New Funding Awarded to Two Projects Working to Strengthen Evidence-Based Large-Scale Food Fortification

February 23, 2024
hands holding rice

By Jessie Genoway

The Food Fortification Initiative (FFI), a nonprofit organization based at the Rollins School of Public Health, and its partners are working to fill large-scale food fortification (LSFF) data gaps and make already-available LSFF data accessible and actionable for decision-makers worldwide through two projects supported by the Bill & Melinda Gates Foundation.

Literature Review Demonstrating Impact of Food Fortification

One grant of $300,000 will support FFI for one year to conduct a literature review of evidence on the impact of LSFF for 10 commonly fortified staple foods: bouillon, fish sauce, maize flour, milk, oil, rice, salt, soy sauce, sugar, and wheat flour. Fortification, the process of adding small amounts of vitamins and minerals (also known as micronutrients) to foods that people consume every day, is a long-established nutrition strategy practiced in more than 100 countries around the world. When mandated by governments and implemented on a large scale, fortification positively impacts a population’s health and a nation’s development, reducing maternal mortality, preventing birth defects, and promoting childhood growth.

The comprehensive literature review project will gather available evidence for the impact of food fortification on nutrient intake, nutritional status, and functional outcomes like reductions in the number of babies born with a neural tube defect (such as spina bifida and anencephaly).

“We hope this project will help inform the fortification policies and practices in countries that are planning or reviewing their existing LSFF programs,” says Helena Pachón, PhD, principal investigator of the project and research director of FFI. 

Using this evidence, decision-makers can create effective fortification programs that ultimately reduce micronutrient deficiencies and improve lives.

Expanding the Global Fortification Data Exchange 

A second grant of $1.5 million has been awarded to a consortium of partners led by the Micronutrient Data Innovation Alliance (DInA) to strengthen the Global Fortification Data Exchange (GFDx). Consortium members include the Micronutrient Forum, FFI at the Rollins School of Public Health, the Global Alliance for Improved Nutrition, and the Iodine Global Network. GFDx, a web-based analysis and visualization tool on food fortification launched in September 2017, is the most comprehensive database of LSFF information, providing national-level data for 196 countries. Widely used by global LSFF actors, it has been extensively cited in influential reports and journal articles, including the Global Nutrition Report, the 2023 World Health Assembly Resolution on Food Fortification, the 2022 WHO guidelines on wheat flour fortification, and the Food Systems Dashboard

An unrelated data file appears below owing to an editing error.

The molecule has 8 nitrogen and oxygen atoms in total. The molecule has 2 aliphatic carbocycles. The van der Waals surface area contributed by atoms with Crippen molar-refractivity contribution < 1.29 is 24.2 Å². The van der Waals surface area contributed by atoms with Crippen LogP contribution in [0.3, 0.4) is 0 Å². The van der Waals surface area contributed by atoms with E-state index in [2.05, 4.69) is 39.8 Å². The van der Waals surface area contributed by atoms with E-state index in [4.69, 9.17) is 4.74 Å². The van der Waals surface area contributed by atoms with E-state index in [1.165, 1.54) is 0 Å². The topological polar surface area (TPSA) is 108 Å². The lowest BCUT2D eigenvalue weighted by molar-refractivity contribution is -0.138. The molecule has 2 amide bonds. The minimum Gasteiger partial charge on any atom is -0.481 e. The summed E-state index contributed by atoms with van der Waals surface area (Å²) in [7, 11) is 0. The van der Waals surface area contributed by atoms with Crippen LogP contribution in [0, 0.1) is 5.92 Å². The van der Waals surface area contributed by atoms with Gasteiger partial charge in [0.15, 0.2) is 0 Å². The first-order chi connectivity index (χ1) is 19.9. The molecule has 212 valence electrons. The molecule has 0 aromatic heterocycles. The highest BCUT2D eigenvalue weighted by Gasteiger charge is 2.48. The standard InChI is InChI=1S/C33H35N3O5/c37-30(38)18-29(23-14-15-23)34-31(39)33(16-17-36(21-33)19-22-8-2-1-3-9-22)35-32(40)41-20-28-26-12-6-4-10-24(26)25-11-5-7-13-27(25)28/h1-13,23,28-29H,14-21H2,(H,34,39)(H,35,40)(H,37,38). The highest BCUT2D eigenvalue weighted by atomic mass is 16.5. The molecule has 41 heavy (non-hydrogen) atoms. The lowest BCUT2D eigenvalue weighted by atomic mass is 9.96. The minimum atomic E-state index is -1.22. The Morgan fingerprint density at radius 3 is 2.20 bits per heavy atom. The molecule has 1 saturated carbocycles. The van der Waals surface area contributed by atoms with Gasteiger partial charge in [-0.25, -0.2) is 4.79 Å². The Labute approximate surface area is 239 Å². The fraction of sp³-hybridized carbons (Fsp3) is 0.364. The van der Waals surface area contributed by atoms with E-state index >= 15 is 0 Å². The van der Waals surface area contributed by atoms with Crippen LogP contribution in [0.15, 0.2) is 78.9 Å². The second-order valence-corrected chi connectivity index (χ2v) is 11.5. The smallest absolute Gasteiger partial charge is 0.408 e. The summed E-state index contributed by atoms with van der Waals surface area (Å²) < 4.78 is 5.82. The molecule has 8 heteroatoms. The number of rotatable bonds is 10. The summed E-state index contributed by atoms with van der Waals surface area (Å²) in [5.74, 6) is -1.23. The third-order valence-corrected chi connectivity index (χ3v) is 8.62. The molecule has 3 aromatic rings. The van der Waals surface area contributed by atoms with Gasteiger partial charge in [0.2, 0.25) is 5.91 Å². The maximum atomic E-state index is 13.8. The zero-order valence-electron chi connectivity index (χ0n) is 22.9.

This new two-year grant will facilitate the expansion of the GFDx database, empowering national actors with the necessary data and insights to make informed decisions regarding LSFF initiatives.

Both grants are rooted in a strong network of partners with extensive experience working with and collecting LSFF data. By strengthening the evidence base for LSFF, the Bill & Melinda Gates Foundation, FFI, Micronutrient Forum, Global Alliance Improved Nutrition, and Iodine Global Network demonstrate their commitment to a healthier world and a more resilient future.

About the Food Fortification Initiative

FFI is a public, private, and civic partnership that aims to improve health globally by assisting governments, regional bodies, civil society partners, and food producers to plan, implement, and monitor food fortification programs. Based at Emory University's Rollins School of Public Health, FFI has worked for more than 20 years across geographies to support the large-scale fortification of flour and rice with essential nutrients like iron, folic acid, and zinc to combat micronutrient deficiencies and their consequences, including iron-deficiency anemia and birth defects of the brain and spine.

For more information about FFI’s work, please visit